Motion 103, which essentially condemns irrational fear and criticism of Islam, is set to be debated this week in Parliament. While the intentions of those who support the bill might be good — Canadians generally like to please — in reality, Motion 103 will stifle open inquiry and debate about religious accommodation in Canada, foster suspicion and resentment toward Muslims by other identity groups, and will strengthen right-wing populism by fortifying the narrative that western governments are moving toward Islamic exceptionalism.
Although free-speech is protected under the Charter of Rights and Freedoms, with the growth of protected identities, the institutionalization of speech codes, and our Human Rights Commissions, free speech advocates claim that free-speech and free-expression have been eroding in Canada for a couple of decades now.
Motion 103 unequivocally moves us closer to speech codes relating to Islam, which leads many critics to question if Canada is moving toward blasphemy laws. Although Muslims do face some prejudice in Canada, the reality is that 54% of hate-crimes in Canada are against Jews and their property. And, because it is relevant, it must be noted that multiple Islamic schools in Canada have been exposed for fostering hostile attitudes toward Jews. This obviously begs the question of why Canada would seek to offer special protections to a religious group that suffers fewer hate-crimes than another religious group in our society.
We must consider deeply if our Human Rights Commissions are equipped to determine the acceptable boundaries of speech around Islam, and to what degree they themselves are politically motivated actors. Will it become illegal in Canada to criticize female genital mutilation, child marriage or the sublimation of women under Sharia law? Will it become illegal for a non-muslim to quote one of the more disagreeable passages of the Quran? Will it become illegal to point out that ISIS claims to be emulating the life of Mohammed?
Or, should we expect Muslims to put on their grown-up pants and take a seat at the table of rough and tumble liberal democracy with every other identity group? Special speech codes to protect Islam from criticism can also be seen as a way of infantilizing Muslims and treating them with the prejudice of low expectations. It must also be noted that the motion refers to Islamophobia as a form of racism, when in truth, Islam is practiced across many racial groups. The motion appears to racialize Islam so that it can label those who criticize it, racist. It is a cheap trick that is used to marginalize detractors and is no less disingenuous than calling Christianity a race.
Like all immigrant groups, it will take time for new waves of Muslim immigrants and refugees to find their place in Canadian society. The reality is that we have been seeing issues of cultural accommodation around Muslims in the news for years: a male soccer team from an Islamic school refuses to play another team with a girl on it; Muslim parents demand exemptions for their kids from music and sex ed classes; an Islamic neighbourhood is proposed in Quebec where women will be expected to dress according to Sharia law.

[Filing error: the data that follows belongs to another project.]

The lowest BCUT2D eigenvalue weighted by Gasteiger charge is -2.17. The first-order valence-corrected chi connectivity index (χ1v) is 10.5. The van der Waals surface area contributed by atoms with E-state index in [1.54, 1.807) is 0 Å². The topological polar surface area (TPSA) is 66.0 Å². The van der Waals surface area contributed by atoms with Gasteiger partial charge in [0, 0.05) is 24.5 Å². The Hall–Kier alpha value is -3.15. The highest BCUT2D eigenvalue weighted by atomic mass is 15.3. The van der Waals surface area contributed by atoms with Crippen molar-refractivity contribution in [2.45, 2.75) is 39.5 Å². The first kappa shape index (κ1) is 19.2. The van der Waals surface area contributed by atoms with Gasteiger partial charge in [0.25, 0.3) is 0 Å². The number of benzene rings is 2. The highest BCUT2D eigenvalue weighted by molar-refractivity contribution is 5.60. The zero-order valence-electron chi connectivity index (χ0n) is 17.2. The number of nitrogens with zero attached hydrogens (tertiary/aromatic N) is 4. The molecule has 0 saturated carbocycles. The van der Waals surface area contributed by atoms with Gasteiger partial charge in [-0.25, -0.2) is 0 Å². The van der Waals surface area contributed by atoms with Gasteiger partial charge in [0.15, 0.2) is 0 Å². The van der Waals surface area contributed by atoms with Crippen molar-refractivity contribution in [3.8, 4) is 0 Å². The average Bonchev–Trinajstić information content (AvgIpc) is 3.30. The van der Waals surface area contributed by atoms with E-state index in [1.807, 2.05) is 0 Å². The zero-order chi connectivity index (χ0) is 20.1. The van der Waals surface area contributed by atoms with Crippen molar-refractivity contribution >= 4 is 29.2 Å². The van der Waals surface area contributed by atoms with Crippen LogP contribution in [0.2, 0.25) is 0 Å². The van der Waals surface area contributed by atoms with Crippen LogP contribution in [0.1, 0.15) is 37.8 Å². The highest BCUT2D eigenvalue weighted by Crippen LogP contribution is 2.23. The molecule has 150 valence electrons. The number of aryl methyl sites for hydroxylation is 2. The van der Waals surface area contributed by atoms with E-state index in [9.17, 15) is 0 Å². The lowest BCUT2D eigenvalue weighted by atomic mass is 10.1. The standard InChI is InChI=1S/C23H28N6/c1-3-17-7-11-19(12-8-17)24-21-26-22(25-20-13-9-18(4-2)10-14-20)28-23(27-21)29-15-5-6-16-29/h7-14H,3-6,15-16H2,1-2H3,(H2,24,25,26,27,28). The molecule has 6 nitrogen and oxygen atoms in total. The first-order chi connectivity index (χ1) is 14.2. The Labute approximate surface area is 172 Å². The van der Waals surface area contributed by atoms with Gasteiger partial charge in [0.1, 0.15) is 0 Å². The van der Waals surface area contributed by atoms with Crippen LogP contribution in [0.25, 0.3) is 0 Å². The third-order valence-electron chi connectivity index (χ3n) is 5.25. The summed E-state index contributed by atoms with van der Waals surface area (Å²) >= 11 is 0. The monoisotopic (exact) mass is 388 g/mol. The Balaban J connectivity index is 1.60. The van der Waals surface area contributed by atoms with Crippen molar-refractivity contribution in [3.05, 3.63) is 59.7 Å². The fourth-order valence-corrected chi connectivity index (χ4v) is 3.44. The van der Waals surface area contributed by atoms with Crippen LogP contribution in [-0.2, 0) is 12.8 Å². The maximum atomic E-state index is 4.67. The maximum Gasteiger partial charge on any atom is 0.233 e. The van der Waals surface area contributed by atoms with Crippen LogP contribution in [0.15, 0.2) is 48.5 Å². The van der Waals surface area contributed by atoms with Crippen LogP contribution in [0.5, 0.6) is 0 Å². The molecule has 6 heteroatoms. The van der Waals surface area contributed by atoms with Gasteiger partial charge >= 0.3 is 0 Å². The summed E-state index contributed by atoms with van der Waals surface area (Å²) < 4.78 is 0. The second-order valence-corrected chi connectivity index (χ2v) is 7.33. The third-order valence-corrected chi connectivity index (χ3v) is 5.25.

None of these issues are reasons to turn against Muslims or their faith; but they are issues that need to be discussed in the open. While Prime Minister Trudeau argues that we are a post-national country lacking in values of our own, there are many, many Canadians who beg to differ. Chipping away at the foundational principles of our liberal democracy to avoid uncomfortable conversations and hurt feelings only fuels the alt-right narrative that western governments are caving to Islamic exceptionalism.
Like the debates over the place of Sikh Turbans and Kippas in the nineties, it is important that Canadian society has an open dialogue with its Muslim population, and that the boundaries of this dialogue are determined not by state intervention, but through public discourse. Atheists criticize Christians, feminists criticize the patriarchy, country folk criticize city folk, and on and on — and through all this, the glue that keeps our society functioning is restraint in the face of offense, not the weakening of free speech and free thought.
The Canadian government would do well to foster constructive conversations between Muslims and the rest of the population rather than silencing citizens through erroneous and politically motivated speech codes. If the European elites had allowed difficult conversations about immigration and religious accommodation to take place over a decade ago, perhaps we wouldn’t have Brexit and the recent rise of nationalist populism throughout Europe. Canada should heed that warning.
Motion 103 and any laws that come from it will likely increase levels of so-called Islamophobia in Canada, not reduce them, and will unnecessarily fuel right-wing populism. Canada’s heart is almost always in the right place, but on this one, it needs to use its head. Motion 103 should be dropped before it starts Canada down a divisive path that will deliver the opposite of its intended result.